Roadtrips are supposed to be fun and I suppose the one I just completed was, in some way, just that. Yet, it was also full of stress, exhaustion, some fear, and a smattering of "what the heck are we doing?"
As Larry and I set out last Monday morning on our three day trip to South Carolina, we were both pretty quiet and introspective. We chatted about inconsequential things like, "Are we going to stop for Starbucks?" and "Where should we stop for gas?" At times the conversation turned to more anxiety-ridden topics like budgetting our expenses over the next few months, when and how Grace and I would handle our next phase of the move, and all of the nay-sayers who are listening to the media's account of how crappy the current housing market is. We stopped only for gas and to switch drivers. We ate only snack food and sandwiches and leftover pizza I packed from home. "Home." Hmmmm... where is that, exactly, now?
As we approached Gallup, NM that first day I think we were both amazed that we actually made 871 miles over 13 hours and didn't kill each other. We fell into our bed, slept fitfully and left again the next morning before our target time of 7am Mountain time.
We reminisced about the same trip we took in reverse nearly 13 years ago and spotted landmarks and other things we thought we remembered. We listened to books on CD, at times lost in our own thoughts that looked to the other like rapt attention. At some point, while still in New Mexico, my cellphone rang. The melodious southern voice on the other end, trying to be unalarming, asked me if I had an alternative phone number for my sister - my mother was in the Emergency Room in Raleigh, non-responsive. They were running tests. The question that hit me like a 2x4 across the eyebrows was, "Are you willing to honor the DNR request that we have in your mother's record?" Ok.... so how exactly do you respond to that? I mumbled something affirmative, found my sister's cellphone number and my nephew's as well. I was able to get ahold of my nephew who, like the sweetheart he is, headed straight for my mother's bedside.
For the next few hours, until I learned everything was under control, I mentally tried to figure out the closest major city we'd pass through so I could get a flight to Raleigh. By the time we stopped for some dinner in Oklahome City, however, it was apparent that would not be necessary and I actually got to talk with mom on the phone. Whew. Oklahoma City taught us a lesson in flexibilityand trusting our senses/faith to map out alternate directions when roadblocks are predicted. We took a large detour because of a nasty accident. We had stopped listening to the CD just a few minutes prior and had switched to local radio when we heard the traffic update. A few minutes prior to that we had called our son to look up the nearest Starbucks to the freeway and, because of his directions, were able to navigate around the accident and find food and coffee with ease. I don't doubt the subtle directional nudges and course corrections anymore! We didn't even lose time or add mileage!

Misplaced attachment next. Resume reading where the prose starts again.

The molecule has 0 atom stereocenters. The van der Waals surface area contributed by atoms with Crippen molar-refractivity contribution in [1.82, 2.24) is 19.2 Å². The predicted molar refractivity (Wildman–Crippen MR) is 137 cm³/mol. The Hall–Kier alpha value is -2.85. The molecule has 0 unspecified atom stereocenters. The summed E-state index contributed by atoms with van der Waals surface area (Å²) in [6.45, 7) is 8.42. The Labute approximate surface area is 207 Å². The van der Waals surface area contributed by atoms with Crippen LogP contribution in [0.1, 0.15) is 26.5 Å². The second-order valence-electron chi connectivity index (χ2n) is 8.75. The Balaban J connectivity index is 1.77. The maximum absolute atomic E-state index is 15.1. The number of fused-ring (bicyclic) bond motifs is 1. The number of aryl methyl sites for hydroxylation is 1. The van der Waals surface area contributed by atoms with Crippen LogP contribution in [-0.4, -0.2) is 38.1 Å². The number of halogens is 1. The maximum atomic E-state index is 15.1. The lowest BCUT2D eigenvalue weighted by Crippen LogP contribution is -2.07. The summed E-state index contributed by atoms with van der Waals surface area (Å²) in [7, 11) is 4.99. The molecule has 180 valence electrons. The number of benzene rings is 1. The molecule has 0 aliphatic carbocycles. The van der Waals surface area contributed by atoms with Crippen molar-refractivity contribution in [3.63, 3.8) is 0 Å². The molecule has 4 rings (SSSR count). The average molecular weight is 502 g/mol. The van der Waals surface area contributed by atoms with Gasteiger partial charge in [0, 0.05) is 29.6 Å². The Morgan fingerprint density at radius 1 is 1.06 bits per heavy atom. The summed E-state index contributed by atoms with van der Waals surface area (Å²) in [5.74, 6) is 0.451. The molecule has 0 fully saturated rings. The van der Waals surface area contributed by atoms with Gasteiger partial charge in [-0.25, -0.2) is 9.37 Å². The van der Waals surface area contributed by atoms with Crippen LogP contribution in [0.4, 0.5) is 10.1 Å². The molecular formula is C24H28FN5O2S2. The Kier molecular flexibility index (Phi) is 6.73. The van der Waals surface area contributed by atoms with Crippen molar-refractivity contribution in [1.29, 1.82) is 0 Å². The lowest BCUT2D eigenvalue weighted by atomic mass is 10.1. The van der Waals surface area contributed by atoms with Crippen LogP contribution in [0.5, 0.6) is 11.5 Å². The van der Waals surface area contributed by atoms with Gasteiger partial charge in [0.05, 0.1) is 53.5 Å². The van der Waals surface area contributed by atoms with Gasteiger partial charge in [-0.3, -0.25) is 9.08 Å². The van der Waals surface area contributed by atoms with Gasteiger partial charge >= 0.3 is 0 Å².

By the time we made Van Buren, Arkansas (sounds like a line from an old Glen Campbell song) we were both beyond exhausted. Thoughts of doing this again the next day weighed on us both. I secretly wondered if I could actually get in the car again and that that maybe Larry would just have to leave me there! But we did. Thoughts of seeing our lifetime friends in Asheville kept us going. The third day was the only day with rain but even that was ok. The end of day three brought us through the grandeur and beauty of the Great Smokies and into the place where my soul has resided for the past 13 years! The welcoming arms of dear friends and a large pot of homemade chicken soup was just the thing these weary travelers needed.
The last leg was the longest - only two+ hours from Asheville to Greenwood, but the anticipation and anxiety added to the complete exhaustion made the trip feel like 100 hrs. We drove straight to my job interview and Larry set off to secure his housing - his home for the next two months. So this is where one journey ends and another begins.
I was offered and accepted a job. Larry is starting his new job and I have one that will start after the holidays. Exactly as I asked. Our new permanent home is out there somewhere waiting for us. Family and friends (new and old) are waiting to re-embrace us into the life we left so long ago. A new journey is beginning. It made the flight back to California even longer. I did meet some lovely people on the way back, though (Ann!). They helped pass the time - and even though we may not immediately understand why our paths crossed - they were a blessing to me.
What do I call this place now - "home?" I struggled so long with that word. For several years I refused to call this place "home." "Home" is where I'm from - this is where I "live." Hmmmm.... maybe the disconnect I've felt all these years has been of my own making - my refusal to see this place as 'home' has created the barriers I've railed about so often (with just about anyone who'd listen!). But that's all water under the bridge now. I can see, however, how difficult this may have made it for my children - it was their home - it still is there home. But I've tainted it for them, in some way. I regret that. And - I am sure it hasn't been easy for Larry, either - waiting for me to just accept this place and settle in.
The old journey isn't quite over yet, though. The minutae is waiting. The details are here begging to be taken care of. Not today, though. Today is for just "being" for a time. Looking around at the life that has been created and lived here with a discerning eye for what goes and what stays behind. So for now, I live in between the journey - somewhere on the circle that will lead to who-knows-where next...